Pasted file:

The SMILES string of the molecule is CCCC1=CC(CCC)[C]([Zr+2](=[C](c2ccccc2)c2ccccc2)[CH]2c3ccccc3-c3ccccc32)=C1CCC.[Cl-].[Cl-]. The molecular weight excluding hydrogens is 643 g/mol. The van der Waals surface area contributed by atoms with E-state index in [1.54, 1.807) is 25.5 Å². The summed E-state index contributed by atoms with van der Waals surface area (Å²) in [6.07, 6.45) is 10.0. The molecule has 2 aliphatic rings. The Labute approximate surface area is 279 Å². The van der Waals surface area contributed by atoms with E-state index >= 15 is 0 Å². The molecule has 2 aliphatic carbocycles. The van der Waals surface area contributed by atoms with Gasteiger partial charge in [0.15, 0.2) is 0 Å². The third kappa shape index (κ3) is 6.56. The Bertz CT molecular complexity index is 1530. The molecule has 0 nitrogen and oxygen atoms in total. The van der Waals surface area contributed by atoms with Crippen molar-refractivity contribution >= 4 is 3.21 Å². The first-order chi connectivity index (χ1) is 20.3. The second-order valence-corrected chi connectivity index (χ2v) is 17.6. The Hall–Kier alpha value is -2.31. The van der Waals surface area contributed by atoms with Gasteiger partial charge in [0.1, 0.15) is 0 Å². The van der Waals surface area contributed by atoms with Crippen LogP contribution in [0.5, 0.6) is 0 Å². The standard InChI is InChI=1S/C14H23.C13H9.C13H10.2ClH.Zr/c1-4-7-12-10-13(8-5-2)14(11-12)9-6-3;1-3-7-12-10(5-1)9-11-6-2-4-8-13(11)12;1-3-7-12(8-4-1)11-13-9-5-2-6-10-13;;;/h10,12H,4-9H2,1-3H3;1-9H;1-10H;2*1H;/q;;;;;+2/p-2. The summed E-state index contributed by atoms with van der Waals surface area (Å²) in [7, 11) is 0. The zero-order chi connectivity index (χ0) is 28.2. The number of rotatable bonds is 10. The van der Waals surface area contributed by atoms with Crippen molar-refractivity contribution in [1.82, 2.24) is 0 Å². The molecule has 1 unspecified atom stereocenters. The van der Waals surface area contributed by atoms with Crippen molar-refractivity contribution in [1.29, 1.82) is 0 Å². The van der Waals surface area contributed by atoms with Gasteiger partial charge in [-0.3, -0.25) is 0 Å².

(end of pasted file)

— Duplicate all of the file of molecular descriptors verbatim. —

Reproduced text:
The SMILES string of the molecule is CCCC1=CC(CCC)[C]([Zr+2](=[C](c2ccccc2)c2ccccc2)[CH]2c3ccccc3-c3ccccc32)=C1CCC.[Cl-].[Cl-]. The molecular weight excluding hydrogens is 643 g/mol. The van der Waals surface area contributed by atoms with E-state index in [1.54, 1.807) is 25.5 Å². The summed E-state index contributed by atoms with van der Waals surface area (Å²) in [6.07, 6.45) is 10.0. The molecule has 2 aliphatic rings. The Labute approximate surface area is 279 Å². The van der Waals surface area contributed by atoms with E-state index >= 15 is 0 Å². The molecule has 2 aliphatic carbocycles. The van der Waals surface area contributed by atoms with Gasteiger partial charge in [0.15, 0.2) is 0 Å². The third kappa shape index (κ3) is 6.56. The Bertz CT molecular complexity index is 1530. The molecule has 0 nitrogen and oxygen atoms in total. The van der Waals surface area contributed by atoms with Crippen molar-refractivity contribution >= 4 is 3.21 Å². The first-order chi connectivity index (χ1) is 20.3. The second-order valence-corrected chi connectivity index (χ2v) is 17.6. The Hall–Kier alpha value is -2.31. The van der Waals surface area contributed by atoms with Gasteiger partial charge in [0.1, 0.15) is 0 Å². The van der Waals surface area contributed by atoms with Crippen LogP contribution in [0.5, 0.6) is 0 Å². The standard InChI is InChI=1S/C14H23.C13H9.C13H10.2ClH.Zr/c1-4-7-12-10-13(8-5-2)14(11-12)9-6-3;1-3-7-12-10(5-1)9-11-6-2-4-8-13(11)12;1-3-7-12(8-4-1)11-13-9-5-2-6-10-13;;;/h10,12H,4-9H2,1-3H3;1-9H;1-10H;2*1H;/q;;;;;+2/p-2. The summed E-state index contributed by atoms with van der Waals surface area (Å²) in [7, 11) is 0. The zero-order chi connectivity index (χ0) is 28.2. The number of rotatable bonds is 10. The van der Waals surface area contributed by atoms with Crippen molar-refractivity contribution in [1.82, 2.24) is 0 Å². The molecule has 1 unspecified atom stereocenters. The van der Waals surface area contributed by atoms with Crippen molar-refractivity contribution in [1.29, 1.82) is 0 Å². The van der Waals surface area contributed by atoms with Gasteiger partial charge in [-0.3, -0.25) is 0 Å².